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QUT creates reef-saving robot

Queensland roboticists have developed the world’s first robot designed to seek out and control the deadly crown-of-thorns starfish (COTS) on the Great Barrier Reef, which are responsible for an estimated 40 per cent of the reef’s total decline in coral cover.

QUT robot COTSbot

Creator Dr Matthew Dunbabin, from QUT's Institute for Future Environments, said the COTSbot was equipped with stereoscopic cameras to give it depth perception, five thrusters to maintain stability, GPS and pitch-and-roll sensors, and a unique pneumatic injection arm to deliver a fatal dose of bile salts.

Dr Dunbabin built a vision system for detecting COTS ten years ago, but shelved the idea of building a robot due to the limitations of the control methods in use, which required divers to inject each COTS up to 20 times.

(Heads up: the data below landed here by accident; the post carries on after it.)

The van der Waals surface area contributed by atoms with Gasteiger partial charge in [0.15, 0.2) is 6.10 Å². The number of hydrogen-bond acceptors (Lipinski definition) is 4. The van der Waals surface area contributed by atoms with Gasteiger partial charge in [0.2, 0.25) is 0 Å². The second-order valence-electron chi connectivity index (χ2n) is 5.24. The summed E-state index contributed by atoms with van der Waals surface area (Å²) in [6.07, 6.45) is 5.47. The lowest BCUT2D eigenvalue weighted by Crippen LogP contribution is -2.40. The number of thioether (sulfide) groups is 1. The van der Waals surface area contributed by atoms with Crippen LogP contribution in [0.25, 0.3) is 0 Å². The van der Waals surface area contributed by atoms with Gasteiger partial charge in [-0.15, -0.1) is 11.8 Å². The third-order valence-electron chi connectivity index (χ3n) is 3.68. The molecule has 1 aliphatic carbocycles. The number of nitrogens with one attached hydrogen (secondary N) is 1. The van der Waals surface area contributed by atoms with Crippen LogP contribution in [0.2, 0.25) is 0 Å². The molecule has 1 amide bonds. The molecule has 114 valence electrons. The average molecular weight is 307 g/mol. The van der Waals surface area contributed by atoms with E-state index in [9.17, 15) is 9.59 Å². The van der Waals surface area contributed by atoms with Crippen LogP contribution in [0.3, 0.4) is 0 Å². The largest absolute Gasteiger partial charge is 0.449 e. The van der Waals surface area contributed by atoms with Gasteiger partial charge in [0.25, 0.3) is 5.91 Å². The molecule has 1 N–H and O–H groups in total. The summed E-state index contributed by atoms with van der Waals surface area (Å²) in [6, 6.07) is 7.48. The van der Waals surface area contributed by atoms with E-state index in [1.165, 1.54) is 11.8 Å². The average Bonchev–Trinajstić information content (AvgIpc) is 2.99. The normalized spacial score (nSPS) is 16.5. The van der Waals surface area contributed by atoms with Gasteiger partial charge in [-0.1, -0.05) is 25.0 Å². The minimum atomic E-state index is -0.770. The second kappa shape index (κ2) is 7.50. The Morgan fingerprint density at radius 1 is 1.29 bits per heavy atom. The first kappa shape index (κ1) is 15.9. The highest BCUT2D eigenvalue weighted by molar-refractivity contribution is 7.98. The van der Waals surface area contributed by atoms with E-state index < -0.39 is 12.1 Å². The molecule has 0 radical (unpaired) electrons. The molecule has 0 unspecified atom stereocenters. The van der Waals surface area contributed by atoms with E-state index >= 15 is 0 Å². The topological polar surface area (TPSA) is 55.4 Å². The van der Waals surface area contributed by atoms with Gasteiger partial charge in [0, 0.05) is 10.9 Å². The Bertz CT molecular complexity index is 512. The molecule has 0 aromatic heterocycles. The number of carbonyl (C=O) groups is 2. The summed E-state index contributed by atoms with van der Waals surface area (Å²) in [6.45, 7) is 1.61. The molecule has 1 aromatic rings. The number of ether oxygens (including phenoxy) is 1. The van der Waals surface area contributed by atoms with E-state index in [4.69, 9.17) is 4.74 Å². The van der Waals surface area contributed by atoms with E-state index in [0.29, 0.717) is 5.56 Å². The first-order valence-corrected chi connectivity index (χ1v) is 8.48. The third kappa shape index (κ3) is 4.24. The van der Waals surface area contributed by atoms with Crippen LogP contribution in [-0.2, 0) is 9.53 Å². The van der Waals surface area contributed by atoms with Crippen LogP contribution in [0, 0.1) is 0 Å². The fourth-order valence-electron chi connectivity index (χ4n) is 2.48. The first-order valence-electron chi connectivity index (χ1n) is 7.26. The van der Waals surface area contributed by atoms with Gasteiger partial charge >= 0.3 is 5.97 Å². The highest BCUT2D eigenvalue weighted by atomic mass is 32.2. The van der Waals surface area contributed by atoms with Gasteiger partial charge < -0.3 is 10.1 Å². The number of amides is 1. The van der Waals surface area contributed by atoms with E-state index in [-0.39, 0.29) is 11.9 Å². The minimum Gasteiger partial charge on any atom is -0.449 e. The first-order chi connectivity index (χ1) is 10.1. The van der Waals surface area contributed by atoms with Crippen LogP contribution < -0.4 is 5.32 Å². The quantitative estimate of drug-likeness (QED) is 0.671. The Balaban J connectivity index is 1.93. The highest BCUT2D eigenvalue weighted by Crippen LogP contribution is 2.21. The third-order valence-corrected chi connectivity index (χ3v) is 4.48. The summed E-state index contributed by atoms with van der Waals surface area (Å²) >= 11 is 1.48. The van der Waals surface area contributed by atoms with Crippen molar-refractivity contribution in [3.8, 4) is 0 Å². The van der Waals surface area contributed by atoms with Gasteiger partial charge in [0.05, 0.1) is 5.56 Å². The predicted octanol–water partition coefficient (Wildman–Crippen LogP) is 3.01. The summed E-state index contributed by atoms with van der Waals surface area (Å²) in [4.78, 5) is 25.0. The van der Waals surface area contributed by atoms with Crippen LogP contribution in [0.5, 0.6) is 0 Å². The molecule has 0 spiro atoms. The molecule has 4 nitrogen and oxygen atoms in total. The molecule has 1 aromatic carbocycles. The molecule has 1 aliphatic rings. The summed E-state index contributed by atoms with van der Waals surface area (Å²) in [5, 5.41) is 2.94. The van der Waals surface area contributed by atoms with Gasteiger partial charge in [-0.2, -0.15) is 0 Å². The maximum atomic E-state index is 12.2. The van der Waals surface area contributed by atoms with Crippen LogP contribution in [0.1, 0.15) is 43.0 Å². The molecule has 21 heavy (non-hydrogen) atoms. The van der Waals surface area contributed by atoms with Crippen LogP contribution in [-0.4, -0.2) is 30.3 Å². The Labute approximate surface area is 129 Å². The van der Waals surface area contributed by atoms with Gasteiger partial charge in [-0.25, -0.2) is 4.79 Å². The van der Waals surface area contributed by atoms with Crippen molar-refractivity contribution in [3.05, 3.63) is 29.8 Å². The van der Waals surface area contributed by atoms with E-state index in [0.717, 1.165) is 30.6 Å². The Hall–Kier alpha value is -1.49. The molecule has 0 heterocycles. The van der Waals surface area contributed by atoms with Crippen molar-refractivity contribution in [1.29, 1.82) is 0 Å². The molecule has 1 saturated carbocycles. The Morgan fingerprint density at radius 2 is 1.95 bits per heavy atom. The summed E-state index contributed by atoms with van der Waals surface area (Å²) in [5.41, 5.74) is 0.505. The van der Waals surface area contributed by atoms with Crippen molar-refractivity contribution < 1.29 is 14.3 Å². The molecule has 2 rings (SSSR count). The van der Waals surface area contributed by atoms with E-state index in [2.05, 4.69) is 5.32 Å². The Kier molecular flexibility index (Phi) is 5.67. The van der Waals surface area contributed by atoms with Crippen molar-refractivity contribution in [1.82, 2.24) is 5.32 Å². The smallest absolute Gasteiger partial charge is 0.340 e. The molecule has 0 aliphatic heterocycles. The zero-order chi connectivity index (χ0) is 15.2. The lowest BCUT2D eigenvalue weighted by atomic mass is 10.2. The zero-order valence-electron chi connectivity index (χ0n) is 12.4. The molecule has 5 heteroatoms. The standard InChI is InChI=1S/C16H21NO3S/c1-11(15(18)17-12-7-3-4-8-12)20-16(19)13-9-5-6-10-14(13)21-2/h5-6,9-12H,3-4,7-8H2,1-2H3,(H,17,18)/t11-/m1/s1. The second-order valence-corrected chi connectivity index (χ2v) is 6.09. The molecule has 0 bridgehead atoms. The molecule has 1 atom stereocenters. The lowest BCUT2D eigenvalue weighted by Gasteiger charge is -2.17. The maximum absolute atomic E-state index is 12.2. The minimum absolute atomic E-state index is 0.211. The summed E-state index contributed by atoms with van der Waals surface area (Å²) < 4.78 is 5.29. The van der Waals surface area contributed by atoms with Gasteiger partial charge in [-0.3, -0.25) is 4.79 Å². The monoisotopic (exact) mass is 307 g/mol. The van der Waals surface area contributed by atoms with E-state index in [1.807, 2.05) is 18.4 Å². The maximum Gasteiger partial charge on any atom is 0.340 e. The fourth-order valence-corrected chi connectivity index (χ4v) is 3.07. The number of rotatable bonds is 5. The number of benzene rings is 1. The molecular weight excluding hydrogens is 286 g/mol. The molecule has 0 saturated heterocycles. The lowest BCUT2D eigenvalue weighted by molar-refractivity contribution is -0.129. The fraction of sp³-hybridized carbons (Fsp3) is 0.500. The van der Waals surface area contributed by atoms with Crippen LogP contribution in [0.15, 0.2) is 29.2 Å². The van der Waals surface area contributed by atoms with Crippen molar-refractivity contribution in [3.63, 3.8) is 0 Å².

However building the robot became possible after a James Cook University breakthrough last year of a one-shot injection method to eradicate COTS.

Dr Dunbabin and computer vision specialist Dr Feras Dayoub will take COTSbot to the Great Barrier Reef later this month to trial it on living targets. In that trial, a human will verify each COTS identification the robot makes before the injection is made. The COTSbot is planned to be working the reef autonomously in December 2015.

The roboticists are seeking funding partners to scale up the manufacturing and deployment of the COTSbot.

Find out more.


Further information

Creative Commons Attribution-NoDerivs 3.0 Australia (CC BY-ND 3.0)
Last updated
18 July, 2017

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